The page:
Corby F. Burger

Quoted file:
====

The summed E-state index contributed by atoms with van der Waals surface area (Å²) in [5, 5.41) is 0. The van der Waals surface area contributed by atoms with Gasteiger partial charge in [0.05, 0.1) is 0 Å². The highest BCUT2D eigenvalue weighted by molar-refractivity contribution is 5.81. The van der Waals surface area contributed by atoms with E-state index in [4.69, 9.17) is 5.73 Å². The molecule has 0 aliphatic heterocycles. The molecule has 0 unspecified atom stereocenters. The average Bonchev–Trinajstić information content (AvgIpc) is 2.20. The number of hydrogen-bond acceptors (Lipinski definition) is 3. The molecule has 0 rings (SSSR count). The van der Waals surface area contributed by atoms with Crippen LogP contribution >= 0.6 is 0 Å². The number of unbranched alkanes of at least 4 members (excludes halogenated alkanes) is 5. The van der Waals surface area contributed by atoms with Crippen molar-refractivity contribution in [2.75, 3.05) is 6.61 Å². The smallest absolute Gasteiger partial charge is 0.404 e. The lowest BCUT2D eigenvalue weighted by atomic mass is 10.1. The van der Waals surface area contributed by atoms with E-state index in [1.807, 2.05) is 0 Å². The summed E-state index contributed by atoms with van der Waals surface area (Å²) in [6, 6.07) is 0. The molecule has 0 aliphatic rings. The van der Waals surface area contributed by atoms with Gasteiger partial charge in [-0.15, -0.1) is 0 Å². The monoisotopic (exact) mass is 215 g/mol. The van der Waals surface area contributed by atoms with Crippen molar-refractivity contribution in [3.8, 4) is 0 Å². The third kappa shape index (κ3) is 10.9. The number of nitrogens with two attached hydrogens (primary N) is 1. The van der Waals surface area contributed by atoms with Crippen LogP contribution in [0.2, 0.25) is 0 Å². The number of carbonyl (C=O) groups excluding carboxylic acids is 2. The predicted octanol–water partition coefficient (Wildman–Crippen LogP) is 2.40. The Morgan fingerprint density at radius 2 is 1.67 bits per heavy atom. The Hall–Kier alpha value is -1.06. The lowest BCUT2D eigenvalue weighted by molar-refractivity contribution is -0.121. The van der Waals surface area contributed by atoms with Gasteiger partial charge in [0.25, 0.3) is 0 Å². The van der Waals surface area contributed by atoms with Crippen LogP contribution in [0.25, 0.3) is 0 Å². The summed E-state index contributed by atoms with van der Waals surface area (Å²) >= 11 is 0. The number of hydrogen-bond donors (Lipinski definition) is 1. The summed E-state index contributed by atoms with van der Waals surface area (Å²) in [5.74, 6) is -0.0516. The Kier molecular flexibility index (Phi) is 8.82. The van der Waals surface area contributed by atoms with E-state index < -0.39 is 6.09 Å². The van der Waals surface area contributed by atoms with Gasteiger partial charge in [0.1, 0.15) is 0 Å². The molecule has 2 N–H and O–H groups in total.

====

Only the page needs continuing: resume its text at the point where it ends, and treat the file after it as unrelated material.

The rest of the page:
This Note aims to make two contributions. First, this Note addresses a series of threshold descriptive and normative questions that are mostly unaddressed by scholars, the Restatements of Foreign Relations Law, and the courts: Is the doctrine of foreign-state compulsion available to defend against a territorial discovery order or is the foreign-state compulsion defense limited to extraterritorial acts? How have courts applied the doctrine to territorial discovery, if at all? Should the foreign-state compulsion defense be territorially limited? Second, if the foreign-state compulsion defense is available to defend against a territorial discovery order, how do courts account for the fact that the information is presently located in the United States when applying the doctrine? Should courts account for the present location of ESI, and, if so, how much weight should the present location of data be given in a court’s analysis?